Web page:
Probably both the Egyptian and the Syrian would have found no difficulty in subscribing the language of our own judicious divine; |a kind of mutual commutation there is whereby those concrete names, God and Man, when we speak of Christ, do take interchangeably one another's room, so that for truth of speech it skilleth not whether we say that the Son of God hath created the world and the Son of Man by his death hath saved it or else that the Son of Man did create, and the Son of God died to save the world. Howbeit, as oft as we attribute to God what the manhood of Christ claimeth, or to man what his Deity hath right unto, we understand by the name of God and the name of Man neither the one nor the other nature, but the whole person of Christ, in whom both natures are. When the Apostle saith of the Jews that they crucified the Lord of Glory, and when the Son of Man being on earth affirmeth that the Son of Man was in heaven at the same instant, there is in these two speeches that mutual circulation before mentioned. In the one there is attributed to God or the Lord of Glory death, whereof divine nature is not capable; in the other ubiquity unto man, which human nature admitteth not. Therefore by the Lord of Glory we must needs understand the whole person of Christ, who being Lord of Glory, was indeed crucified, but not in that nature for which he is termed the Lord of Glory. In like manner by the Son of Man the whole person of Christ must necessarily be meant, who being man upon earth, filled heaven with his glorious presence, but not according to that nature for which the title of Man is given him. Without this caution the Fathers whose belief was divine and their meaning most sound, shall seem in their writing one to deny what another constantly doth affirm. Theodoret disputeth with great earnestness that God cannot be said to suffer. But he thereby meaneth Christ's divine nature against Apollinarius, which held even Deity itself passible. Cyril on the other side against Nestorius as much contendeth that whosoever will deny very God to have suffered death doth forsake the faith. Which notwithstanding to hold were heresy, if the name of God in this assertion did not import as it doth the person of Christ, who being verily God suffered death, but in the flesh, and not in that substance for which the name of God is given him.|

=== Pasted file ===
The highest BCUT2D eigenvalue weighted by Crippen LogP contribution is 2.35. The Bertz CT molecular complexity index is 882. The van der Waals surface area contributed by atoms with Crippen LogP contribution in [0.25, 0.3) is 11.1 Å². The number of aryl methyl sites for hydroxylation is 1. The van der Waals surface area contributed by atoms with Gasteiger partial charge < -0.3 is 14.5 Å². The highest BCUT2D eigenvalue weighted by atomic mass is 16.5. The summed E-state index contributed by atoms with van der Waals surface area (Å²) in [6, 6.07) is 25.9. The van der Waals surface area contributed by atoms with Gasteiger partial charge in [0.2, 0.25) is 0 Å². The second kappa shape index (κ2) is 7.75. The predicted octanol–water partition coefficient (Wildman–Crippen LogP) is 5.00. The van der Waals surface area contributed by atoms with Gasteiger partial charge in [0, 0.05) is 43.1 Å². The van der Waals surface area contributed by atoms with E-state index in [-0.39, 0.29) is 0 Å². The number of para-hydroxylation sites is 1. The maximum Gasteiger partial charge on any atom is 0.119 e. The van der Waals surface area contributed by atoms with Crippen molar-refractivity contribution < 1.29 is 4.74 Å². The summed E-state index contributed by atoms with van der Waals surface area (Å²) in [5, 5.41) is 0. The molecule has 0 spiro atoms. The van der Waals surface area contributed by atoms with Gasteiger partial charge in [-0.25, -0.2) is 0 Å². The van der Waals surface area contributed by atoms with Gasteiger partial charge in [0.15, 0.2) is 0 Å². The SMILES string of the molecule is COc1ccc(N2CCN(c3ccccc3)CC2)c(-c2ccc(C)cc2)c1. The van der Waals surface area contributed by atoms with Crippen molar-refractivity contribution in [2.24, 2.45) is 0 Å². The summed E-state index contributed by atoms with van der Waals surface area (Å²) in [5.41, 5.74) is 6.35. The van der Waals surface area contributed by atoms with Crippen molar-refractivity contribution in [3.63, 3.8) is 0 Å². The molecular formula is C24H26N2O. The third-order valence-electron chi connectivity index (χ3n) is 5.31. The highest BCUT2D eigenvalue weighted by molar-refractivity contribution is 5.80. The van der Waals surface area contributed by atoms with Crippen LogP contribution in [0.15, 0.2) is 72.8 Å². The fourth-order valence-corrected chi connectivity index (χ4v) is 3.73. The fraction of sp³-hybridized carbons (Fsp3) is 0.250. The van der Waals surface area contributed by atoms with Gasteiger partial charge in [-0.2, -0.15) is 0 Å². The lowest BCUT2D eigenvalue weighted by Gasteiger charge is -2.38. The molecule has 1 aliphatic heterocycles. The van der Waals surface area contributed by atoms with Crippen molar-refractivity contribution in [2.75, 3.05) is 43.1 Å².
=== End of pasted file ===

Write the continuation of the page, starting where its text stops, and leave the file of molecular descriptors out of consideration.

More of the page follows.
As to the part played by Theodoret throughout the whole controversy we may conclude that though he had to own himself beaten intellectually, yet the honours of the moral victory remain with him rather than with his illustrious opponent. Not for the last time in the history of the Church a great duel of dialectic issued in a conclusion wherein of the champion who was driven to say, |I was wrong,| the congregation of the faithful has yet perforce felt that he was right.
The end is well known. Theodosius summoned the bishops to Ephesus at the Pentecost of 431. There arrived Cyril with fifty supporters early in June; there arrived Theodoret with his Metropolitan Alexander of Hierapolis, in advance of the rest of the Orientals. The Cyrillians were vainly entreated to wait for John of Antioch and his party, and opened the Council without them. When they arrived they would not join the Council, and set up their own |Conciliabulum| apart. Under the hot Levantine sun of July and August the two parties denounced one another on the one side for not accepting the condemnation of Nestorius, which the Cyrillians had passed in the beginning of their proceedings, on the other for the informality and injustice of the condemnation. Then deputies from the Orientals, of whom Theodoret was one, hurried to Constantinople, but were allowed to proceed no further than Chalcedon. The letters written by Theodoret at this time to his friends among the bishops and at the court, and his petitions to the Emperor, leave a vivid impression of the zeal, vigour and industry of the writer, as well as of the extraordinary literary readiness which could pour out letter after letter, memorial after memorial, amid all the excitement of controversy, the weariness of travel, the sojourning in strange and uncomfortable quarters, and the tension of anxiety as to an uncertain future.